The European Commission’s spring forecasts for the Greek economy on Tuesday confirmed that the suspension of a planned reduction to the tax-free threshold is on the table, though it will not be possible without sacrifice on other fronts.
Cautious wording in the spring estimates from Brussels and comments from Economic Affairs Commissioner Pierre Moscovici, made it clear on Tuesday that the scrapping of a planned reduction to the tax-free threshold, as well as the tax breaks planned for 2020 and the additional handouts announced by the government Tuesday will be the object of negotiations with creditors. With European elections on the near horizon, the timing is less than auspicious.
The Commission’s document referred to the tax-free ceiling reduction in surprisingly great detail, several months before it is scheduled to go in force, and said it will be discussed in the context of the enhanced surveillance procedure.
Brussels now projects Greece’s primary budget surplus for 2020 at 3.6 percent of gross domestic product, slightly above the 3.5 percent requirement, while last fall (when the threshold reduction and the tax break package of 2020 were taken for granted) it had anticipated a 4 percent primary surplus. This reduction theoretically leaves little scope for relief measures.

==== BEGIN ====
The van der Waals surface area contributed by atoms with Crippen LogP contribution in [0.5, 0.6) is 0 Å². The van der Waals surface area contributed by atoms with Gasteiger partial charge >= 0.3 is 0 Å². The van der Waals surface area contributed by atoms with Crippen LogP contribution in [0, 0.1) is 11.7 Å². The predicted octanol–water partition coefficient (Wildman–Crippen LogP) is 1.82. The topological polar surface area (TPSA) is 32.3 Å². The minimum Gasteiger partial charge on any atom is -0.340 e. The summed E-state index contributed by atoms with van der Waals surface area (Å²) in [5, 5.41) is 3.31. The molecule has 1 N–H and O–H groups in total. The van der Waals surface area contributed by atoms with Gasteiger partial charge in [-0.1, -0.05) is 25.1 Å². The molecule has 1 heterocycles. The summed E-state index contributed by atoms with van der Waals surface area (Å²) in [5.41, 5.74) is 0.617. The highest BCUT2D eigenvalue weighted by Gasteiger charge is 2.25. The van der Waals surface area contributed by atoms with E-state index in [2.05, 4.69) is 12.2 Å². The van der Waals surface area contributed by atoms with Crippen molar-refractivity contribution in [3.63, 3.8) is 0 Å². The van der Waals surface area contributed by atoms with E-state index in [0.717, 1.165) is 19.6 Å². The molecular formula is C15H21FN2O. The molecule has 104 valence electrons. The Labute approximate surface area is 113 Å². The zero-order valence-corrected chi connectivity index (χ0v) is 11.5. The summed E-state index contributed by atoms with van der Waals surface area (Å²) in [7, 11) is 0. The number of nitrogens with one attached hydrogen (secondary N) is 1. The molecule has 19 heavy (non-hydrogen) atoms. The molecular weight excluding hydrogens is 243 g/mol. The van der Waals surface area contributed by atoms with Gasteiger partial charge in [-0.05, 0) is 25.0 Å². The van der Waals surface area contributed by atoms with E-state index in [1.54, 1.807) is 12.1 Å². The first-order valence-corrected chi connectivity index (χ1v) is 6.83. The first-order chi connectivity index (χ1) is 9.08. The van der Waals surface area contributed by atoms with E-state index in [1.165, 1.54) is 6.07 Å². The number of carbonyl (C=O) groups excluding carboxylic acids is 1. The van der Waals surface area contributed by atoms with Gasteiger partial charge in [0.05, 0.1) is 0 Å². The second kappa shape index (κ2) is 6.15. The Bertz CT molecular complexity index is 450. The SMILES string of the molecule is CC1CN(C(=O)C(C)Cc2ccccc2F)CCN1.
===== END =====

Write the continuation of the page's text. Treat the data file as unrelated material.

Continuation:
Moscovici made it clear that the Commission does not agree with the constant production of excessive primary surpluses, but added that decisions concerning the overrun’s distribution through permanent measures will be taken later.
Brussels also reduced its forecast of next year’s growth rate from 2.3 percent to 2.2 percent to match the projection for this year, which has remained the same as in last fall’s forecasts. It went on to warn of risks associated with the underperformance of the Public Investments Program and the possibility that the slowdown among Greece’s eurozone partners is affecting the country’s exports.
The Commission also cited the risks from court decisions on salaries and pensions, and “policy decisions that will affect state salary costs,” in a clear reference to election handouts.